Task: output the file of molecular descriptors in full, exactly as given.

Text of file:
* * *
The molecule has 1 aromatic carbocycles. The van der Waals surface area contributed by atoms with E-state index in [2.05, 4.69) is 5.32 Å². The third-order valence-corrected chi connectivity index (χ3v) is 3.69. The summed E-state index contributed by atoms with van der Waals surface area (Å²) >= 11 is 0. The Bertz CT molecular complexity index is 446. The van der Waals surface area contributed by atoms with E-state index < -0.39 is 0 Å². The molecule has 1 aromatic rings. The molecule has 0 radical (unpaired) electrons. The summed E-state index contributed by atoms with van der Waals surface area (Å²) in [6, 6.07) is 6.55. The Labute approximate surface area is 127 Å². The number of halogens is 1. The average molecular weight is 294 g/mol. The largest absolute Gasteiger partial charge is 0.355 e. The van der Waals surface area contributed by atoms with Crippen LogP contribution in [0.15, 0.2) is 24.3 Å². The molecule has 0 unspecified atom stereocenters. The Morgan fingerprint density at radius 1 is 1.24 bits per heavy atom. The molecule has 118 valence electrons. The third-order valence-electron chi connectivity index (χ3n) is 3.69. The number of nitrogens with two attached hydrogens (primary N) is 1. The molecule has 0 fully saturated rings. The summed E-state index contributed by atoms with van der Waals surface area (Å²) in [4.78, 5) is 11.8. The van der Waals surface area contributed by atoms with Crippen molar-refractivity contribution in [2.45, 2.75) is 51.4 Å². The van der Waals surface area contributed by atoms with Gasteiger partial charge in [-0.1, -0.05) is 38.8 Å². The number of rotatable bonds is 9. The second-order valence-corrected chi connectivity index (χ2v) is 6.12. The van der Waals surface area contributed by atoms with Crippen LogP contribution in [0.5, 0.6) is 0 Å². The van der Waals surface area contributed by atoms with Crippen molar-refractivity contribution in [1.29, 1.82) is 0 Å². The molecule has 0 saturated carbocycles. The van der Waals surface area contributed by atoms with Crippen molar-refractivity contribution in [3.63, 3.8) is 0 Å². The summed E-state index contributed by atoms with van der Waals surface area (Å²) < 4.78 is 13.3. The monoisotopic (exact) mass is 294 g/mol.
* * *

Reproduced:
The molecule has 1 aromatic carbocycles. The van der Waals surface area contributed by atoms with E-state index in [2.05, 4.69) is 5.32 Å². The third-order valence-corrected chi connectivity index (χ3v) is 3.69. The summed E-state index contributed by atoms with van der Waals surface area (Å²) >= 11 is 0. The Bertz CT molecular complexity index is 446. The van der Waals surface area contributed by atoms with E-state index < -0.39 is 0 Å². The molecule has 1 aromatic rings. The molecule has 0 radical (unpaired) electrons. The summed E-state index contributed by atoms with van der Waals surface area (Å²) in [6, 6.07) is 6.55. The Labute approximate surface area is 127 Å². The number of halogens is 1. The average molecular weight is 294 g/mol. The largest absolute Gasteiger partial charge is 0.355 e. The van der Waals surface area contributed by atoms with Crippen LogP contribution in [0.15, 0.2) is 24.3 Å². The molecule has 0 unspecified atom stereocenters. The Morgan fingerprint density at radius 1 is 1.24 bits per heavy atom. The molecule has 118 valence electrons. The third-order valence-electron chi connectivity index (χ3n) is 3.69. The number of nitrogens with two attached hydrogens (primary N) is 1. The molecule has 0 fully saturated rings. The summed E-state index contributed by atoms with van der Waals surface area (Å²) in [4.78, 5) is 11.8. The van der Waals surface area contributed by atoms with Crippen molar-refractivity contribution in [2.45, 2.75) is 51.4 Å². The van der Waals surface area contributed by atoms with Gasteiger partial charge in [-0.1, -0.05) is 38.8 Å². The number of rotatable bonds is 9. The second-order valence-corrected chi connectivity index (χ2v) is 6.12. The van der Waals surface area contributed by atoms with Crippen LogP contribution in [0.5, 0.6) is 0 Å². The van der Waals surface area contributed by atoms with Crippen molar-refractivity contribution in [1.29, 1.82) is 0 Å². The molecule has 0 saturated carbocycles. The van der Waals surface area contributed by atoms with Crippen molar-refractivity contribution in [3.63, 3.8) is 0 Å². The summed E-state index contributed by atoms with van der Waals surface area (Å²) < 4.78 is 13.3. The monoisotopic (exact) mass is 294 g/mol.